The four hardest words for me to speak as a man are, “You hurt my feelings.”   In the first place, it’s not even manly to talk about my feelings.  Who wants to hear a man whine about wounded feelings?  It’s much more manly to pout. That’s what I do.

But here’s the real truth.  It’s our ego that’s been hurt, not our feelings. “Feelings” are emotions. They come upon us unannounced, unfiltered, real and sometimes very raw.  We feel what we feel. We don’t control what comes up in our ‘feeler’; we only control how we interpret and respond to what we feel.

I love Regi Campbell’s definition of ego.  Campbell says, ego is “the combination of the person I think I am, the person I want to be, and the person I want others to think I am”.  The borders between those three are blurry. I don’t know which one is running the show in my life at any given moment until I run into someone and get hurt.  Retrospectively, I can probably figure it out.

When my ego gets hurt and I find myself frustrated, feeling angry, hurt, and having my personal pity party, it’s usually because one of 3 things happened…

  • someone didn’t respond the way I wanted them to respond
  • someone didn’t do what I wanted them to do
  • someone didn’t say what I wanted them to say

Get the picture? I’ve set myself up as god, deciding what other people should think, do and say. When they let me down, I’m upset. I’m hurt…by whomever failed to meet my expectations.  Plain and simple. Pure pride.

The reality is, the word ‘ego’ isn’t even in the Bible, but the word ‘pride’ is. 49 times. Pride is jacked up ego. Pride is what caused Satan to end up in hell. Pride has a role in every single misstep or sin. And pride is at the root of my “hurt feelings”.

It’s hard to see pride. Regi Campbell says “It’s like something dark hidden in the dark.”  What’s the best way to find something dark hidden in the dark?  Turn on a light.  In this case, the light of humility. The contrast is stunning…the humble heart vs. the prideful one. When I’m courageous enough to ask myself these honest questions, “If I truly humbled myself, what would this situation look like?” “Would I feel the same way about what she said?” “Would I take what he said personally, or would I let it go?” “Do I really have the right to expect her to react the way I want her to in every situation?” “So, maybe her feelings come rushing out before she could control them. Should that make me mad?”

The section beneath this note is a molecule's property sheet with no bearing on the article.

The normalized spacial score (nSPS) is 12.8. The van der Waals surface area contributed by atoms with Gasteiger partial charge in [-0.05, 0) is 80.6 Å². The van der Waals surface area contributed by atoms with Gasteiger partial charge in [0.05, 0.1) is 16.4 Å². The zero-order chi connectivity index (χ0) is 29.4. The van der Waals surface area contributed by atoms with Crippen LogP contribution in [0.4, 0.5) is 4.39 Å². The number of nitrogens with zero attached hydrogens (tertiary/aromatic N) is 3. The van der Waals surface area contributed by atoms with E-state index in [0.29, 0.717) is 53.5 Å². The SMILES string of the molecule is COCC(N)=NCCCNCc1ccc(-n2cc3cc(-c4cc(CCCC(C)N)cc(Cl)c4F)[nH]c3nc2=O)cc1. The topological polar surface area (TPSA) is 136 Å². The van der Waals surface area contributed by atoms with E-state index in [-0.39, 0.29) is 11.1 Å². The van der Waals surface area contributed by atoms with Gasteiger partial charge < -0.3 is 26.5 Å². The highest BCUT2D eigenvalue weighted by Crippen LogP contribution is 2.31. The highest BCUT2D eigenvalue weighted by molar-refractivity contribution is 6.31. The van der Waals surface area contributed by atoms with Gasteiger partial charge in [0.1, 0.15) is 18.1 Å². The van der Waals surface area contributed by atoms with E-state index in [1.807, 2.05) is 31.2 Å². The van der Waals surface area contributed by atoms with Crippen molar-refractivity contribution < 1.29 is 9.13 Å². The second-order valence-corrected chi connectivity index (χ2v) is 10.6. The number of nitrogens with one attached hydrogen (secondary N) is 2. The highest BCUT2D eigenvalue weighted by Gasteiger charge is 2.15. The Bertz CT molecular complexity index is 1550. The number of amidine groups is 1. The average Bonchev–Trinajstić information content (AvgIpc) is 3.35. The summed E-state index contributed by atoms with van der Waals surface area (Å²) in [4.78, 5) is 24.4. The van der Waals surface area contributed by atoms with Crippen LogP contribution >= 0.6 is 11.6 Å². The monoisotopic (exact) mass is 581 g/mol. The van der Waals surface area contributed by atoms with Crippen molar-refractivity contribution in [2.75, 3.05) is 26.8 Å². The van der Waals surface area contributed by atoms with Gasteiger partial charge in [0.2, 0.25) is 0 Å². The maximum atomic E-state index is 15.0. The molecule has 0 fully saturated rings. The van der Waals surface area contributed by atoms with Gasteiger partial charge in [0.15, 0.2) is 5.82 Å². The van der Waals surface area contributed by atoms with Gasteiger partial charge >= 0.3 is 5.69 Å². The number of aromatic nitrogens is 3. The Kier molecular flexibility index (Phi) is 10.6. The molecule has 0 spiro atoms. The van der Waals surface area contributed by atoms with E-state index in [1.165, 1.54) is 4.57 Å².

An authentic truthful answer is simply, “No.”  If I can learn to ‘swallow my pride’, I’ll always respond differently. In humility, I can understand rather than bow up and fight back.  There’s a lot of things God seems to be neutral about. But pride isn’t one of them. James 4:6 says God opposes the proud bufavors the humble.”  Out of everyone I’ve met in the world, the top of the list of those I don’t want “opposing” me, is God!  And of all that I’ve met who I desire his favor, it’s God.  Man, do I ever want his favor!  Another translation of this same scripture says He “gives grace to the humble”. Grace. Undeserved blessing. To the humble.  Wow.

Let me share a suggestion.  Next time you get your feelings hurt, recognize it was your ego, not your feelings. Humble yourself. Instead of rehearsing the conversation you’re going to have where you express your hurt feelings, turn to your Heavenly Father and tell Him how much you love Him.  How grateful you are for all He’s done for you. Notice how insignificant your ‘feelings’ become when you let His amazing love wash over you.   And you will see…it wasn’t your feelings at all.  It can be healed in a moment of humility and gratitude.

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